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113: Guiding Toward Healthy Rebellion w/ T. Elijah Hawkes

Ep. 113

Today’s guest is T. Elijah Hawkes. Elijah served as a public school principal for over a decade, including as the principal at Randolph Union in Vermont, and was the founding principal of the James Baldwin School in New York City. Currently, he is a director at the Upper Valley Educators Institute and an advisor at the Polarization and Extremism Research Innovation Lab at American University. In addition, he is the author of various articles on democracy, public schools, and adolescence including appearing in The New Teacher Book and Rethinking Sexism, Gender, and Identity. Further, Elijah is the author of School for the Age of Upheaval: Classrooms That Get Personal, Get Political, and Get to Work, which we’ll be talking about in this podcast. Further, his second book, Woke is Not Enough: School Reform for Leaders with Justice in Mind will release soon.


In this podcast, Elijah and I (Chris) will talk about an education that gets personal, gets political, and gets to work. It's all about how we can channel the anger of adolescents toward fulfilling, actionable livelihoods toward changing structures and systems that challenge and oppress them. Further, we'll discuss the growth of extremism, how dialogue has broken down and the difficulties in performing this work.


GUESTS

T. Elijah Hawkes, Director of Leadership Programs at the Upper Valley Educators Institute and Education Advisor at the Polarization & Extremism Research & Innovation Lab at American University, as well as a former principal.


RESOURCES

More Episodes

5/14/2022

111: Building the Modern Progressive Education Movement w/ David Buck

Ep. 111
On today’s podcast we are joined by David Buck. David is an English professor at Howard Community College in Maryland who is actively involved in the ungrading movement, as well as focusing on open access resources, open pedagogy, and the UN Sustainable Development Goals. To foster and grow the practice of ungrading, David is actively involved in utilizing social and other online media for discussion, including but not limited to his “Let’s Talk Ungrading” Twitter Spaces, which is also an edited podcast, the Ungrading Twitter Community, the Ungrading Book Club, the Ungrading Discord Community, and “Crowdsourcing Ungrading” an open-access book on Pressbooks.We talk about:The desire and need for more spaces to gather and reflect on progressive education.What it means to build these spaces in "new media", such as Discord or Twitter Spaces.How we can get more young people involved in joining, curating, and creating these spaces (such as on Twitch).How we can inspire more educators to lead and grow these spaces, co-created with students.GUESTSDavid Buck, English professor at Howard Community College and mass-curator and co-leader of various ungrading spacesRESOURCES#Ungrading: A Digital Ethnography (Dissertation by Christina Moore)David Buck's Twitter (and location for Twitter Spaces)Crowdsourced Ungrading PressbookDavid Buck's Sutori Student BlogsUngrading HUB (Discord)Human Restoration Project (Discord)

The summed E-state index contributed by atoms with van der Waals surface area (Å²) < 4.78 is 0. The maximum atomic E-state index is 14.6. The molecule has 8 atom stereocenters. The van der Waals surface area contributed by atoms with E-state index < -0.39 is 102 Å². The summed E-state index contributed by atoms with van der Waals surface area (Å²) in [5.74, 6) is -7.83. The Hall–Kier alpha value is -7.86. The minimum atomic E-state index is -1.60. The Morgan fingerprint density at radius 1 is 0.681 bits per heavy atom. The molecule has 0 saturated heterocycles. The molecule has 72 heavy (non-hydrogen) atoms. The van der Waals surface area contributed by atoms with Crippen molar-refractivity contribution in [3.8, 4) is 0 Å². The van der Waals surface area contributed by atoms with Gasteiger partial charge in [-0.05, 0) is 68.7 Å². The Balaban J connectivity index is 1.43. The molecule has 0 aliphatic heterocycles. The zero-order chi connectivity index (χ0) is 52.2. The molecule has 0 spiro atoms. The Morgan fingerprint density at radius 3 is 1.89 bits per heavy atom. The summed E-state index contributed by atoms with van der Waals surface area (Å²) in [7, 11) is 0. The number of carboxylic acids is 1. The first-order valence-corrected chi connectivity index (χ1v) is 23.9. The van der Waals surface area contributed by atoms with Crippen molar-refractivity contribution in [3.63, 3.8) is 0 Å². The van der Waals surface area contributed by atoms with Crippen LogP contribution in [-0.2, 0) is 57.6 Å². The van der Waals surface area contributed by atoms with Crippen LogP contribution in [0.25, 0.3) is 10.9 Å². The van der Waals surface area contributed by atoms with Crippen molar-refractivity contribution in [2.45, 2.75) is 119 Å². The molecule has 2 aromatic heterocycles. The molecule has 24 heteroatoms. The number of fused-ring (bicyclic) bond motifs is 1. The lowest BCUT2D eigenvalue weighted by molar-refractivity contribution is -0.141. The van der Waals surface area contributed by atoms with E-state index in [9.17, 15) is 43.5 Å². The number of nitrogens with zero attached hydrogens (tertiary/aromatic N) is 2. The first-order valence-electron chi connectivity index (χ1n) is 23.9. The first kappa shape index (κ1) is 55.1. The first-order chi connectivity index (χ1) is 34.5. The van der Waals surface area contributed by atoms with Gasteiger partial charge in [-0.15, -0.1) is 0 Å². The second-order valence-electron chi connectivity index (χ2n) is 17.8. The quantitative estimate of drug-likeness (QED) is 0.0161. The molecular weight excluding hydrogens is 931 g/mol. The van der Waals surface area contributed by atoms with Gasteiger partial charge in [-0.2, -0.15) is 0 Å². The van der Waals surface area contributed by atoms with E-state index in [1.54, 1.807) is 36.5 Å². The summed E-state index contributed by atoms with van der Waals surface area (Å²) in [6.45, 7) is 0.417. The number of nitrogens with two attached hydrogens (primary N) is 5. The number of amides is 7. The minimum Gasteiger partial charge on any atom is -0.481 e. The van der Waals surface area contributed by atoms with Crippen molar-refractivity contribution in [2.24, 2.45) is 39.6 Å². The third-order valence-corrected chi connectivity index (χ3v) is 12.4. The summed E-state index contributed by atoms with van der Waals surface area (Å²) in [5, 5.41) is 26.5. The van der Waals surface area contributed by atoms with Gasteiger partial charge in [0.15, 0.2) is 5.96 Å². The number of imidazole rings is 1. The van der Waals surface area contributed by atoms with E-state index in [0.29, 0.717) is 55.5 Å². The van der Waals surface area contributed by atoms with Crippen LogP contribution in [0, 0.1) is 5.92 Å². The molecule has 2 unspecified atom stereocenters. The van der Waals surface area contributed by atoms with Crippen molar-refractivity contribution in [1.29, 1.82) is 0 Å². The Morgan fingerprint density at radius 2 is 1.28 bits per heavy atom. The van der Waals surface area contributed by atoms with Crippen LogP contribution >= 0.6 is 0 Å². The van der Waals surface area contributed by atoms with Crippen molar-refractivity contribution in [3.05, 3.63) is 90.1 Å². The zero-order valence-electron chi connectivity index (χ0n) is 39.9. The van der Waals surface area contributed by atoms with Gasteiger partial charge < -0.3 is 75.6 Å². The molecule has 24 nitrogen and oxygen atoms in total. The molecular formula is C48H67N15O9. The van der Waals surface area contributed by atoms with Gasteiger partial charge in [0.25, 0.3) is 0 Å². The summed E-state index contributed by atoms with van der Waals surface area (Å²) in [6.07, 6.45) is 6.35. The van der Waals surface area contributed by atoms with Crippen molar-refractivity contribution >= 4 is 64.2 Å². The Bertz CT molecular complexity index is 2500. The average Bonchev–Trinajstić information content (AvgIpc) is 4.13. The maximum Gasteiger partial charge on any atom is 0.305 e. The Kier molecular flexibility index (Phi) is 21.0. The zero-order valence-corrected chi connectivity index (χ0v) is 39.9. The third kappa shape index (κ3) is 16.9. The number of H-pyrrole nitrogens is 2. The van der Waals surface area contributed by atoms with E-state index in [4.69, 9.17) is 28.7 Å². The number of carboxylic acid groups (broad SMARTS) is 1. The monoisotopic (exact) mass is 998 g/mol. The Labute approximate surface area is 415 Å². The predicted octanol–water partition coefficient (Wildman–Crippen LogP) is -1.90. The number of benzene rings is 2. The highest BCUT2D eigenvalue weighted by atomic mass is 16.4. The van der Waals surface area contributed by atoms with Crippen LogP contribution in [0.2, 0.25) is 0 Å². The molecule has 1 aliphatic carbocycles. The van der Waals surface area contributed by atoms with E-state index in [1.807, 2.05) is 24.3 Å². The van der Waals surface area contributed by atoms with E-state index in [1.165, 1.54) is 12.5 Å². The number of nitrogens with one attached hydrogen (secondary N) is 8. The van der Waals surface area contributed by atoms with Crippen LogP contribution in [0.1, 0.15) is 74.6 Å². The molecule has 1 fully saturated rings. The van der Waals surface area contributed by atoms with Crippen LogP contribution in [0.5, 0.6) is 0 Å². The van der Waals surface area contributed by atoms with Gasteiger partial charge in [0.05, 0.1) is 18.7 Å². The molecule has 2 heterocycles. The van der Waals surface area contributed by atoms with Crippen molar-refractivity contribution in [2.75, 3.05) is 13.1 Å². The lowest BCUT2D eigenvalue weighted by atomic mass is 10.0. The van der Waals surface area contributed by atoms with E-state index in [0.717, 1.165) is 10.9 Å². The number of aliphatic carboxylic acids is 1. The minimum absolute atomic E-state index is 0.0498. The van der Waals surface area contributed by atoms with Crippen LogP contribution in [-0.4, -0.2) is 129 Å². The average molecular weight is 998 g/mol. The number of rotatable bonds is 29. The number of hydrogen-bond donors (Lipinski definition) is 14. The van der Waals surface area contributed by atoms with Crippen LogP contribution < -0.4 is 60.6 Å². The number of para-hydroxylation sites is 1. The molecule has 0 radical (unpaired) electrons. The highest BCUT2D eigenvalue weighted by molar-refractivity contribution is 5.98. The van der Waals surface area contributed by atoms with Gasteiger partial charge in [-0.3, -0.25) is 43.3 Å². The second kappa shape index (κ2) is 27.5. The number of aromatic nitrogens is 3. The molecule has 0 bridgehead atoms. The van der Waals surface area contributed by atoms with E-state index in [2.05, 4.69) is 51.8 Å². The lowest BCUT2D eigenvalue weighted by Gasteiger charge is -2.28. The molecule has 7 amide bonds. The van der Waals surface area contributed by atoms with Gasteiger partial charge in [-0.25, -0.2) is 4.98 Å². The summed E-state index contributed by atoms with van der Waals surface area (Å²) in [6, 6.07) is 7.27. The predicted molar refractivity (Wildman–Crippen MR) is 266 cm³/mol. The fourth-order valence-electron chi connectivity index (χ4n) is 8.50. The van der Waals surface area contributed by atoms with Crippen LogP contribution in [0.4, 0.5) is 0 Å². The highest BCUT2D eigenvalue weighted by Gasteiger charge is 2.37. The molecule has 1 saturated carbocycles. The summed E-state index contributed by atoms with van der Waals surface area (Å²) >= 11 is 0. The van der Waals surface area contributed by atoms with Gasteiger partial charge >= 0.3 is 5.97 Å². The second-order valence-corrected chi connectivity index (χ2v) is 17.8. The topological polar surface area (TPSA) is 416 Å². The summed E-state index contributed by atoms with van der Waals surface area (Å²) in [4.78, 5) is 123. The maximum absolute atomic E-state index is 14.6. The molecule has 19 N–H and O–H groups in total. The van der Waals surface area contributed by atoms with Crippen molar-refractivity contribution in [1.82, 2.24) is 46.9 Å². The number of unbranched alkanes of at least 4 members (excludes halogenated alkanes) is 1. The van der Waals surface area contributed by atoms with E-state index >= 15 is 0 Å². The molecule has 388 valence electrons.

4/30/2022

109: On Constructionism, Makerspaces, & Music Ed w/ Burton Hable

Ep. 109
I am joined today by Burton Hable. Burton Hable is a music educator, currently living in Central Virginia. He is a doctoral student in Boston University’s Music Education program, and his research interests lie in how people construct music knowledge in the context of a makerspace. He also serves as the Operations and Building Manager for the Charlottesville Band. Prior to moving to Virginia in the summer of 2018, he taught instrumental music in Iowa for eight years. I’ve also known Burton for 20 years now, as we were high school classmates and played trombone in the same high school band together, and both of us came back years later to teach in the same district we graduated from. In so many ways, Burton and I share a similar journey in arriving at progressive education, and I am grateful to call him a friend and a learning partner for these many years.As the title mentions, this episode focuses on the niche pedagogy of “constructionism” largely attributed to one man, Seymour Papert, who published his first book, Mindstorms: Children, Computers, and Powerful Ideas, back in 1980. It’s both fascinating and frustrating that despite 4 decades of research supporting the powerful impact on cognition and the opportunity for collaboration inherent in these ideas, the philosophy and framework of constructionism and similarly modeled “makerspaces” are still only deployed in limited pockets on the fringes of the standard model of school. This conversation gets at the same central premise as so many others on this podcast, that is our limited imagination about “what works” in schools as they are currently structured, and “what works to do what” within music education in particular. What does it mean to be musically literate? To be a musician? Burton Hable imagines the role of makerspaces supported by constructionist pedagogy in music ed as a way to expand and enrich the standard model for students, with the goal of creating a broader collaborative experience for students to engage with all aspects - creating, performing, responding, and connecting - of what it means to be musical.Connect with Burton @ burtonhable.com or on Twitter @burtonhableGUESTSBurton Hable, music educator & Operations and Building Manager for the Charlottesville BandRESOURCESMindstorms: Children, Computers, and Powerful Ideas by Seymour Papert (open access)Review: The Case for Constructivist Classrooms by Nick Covington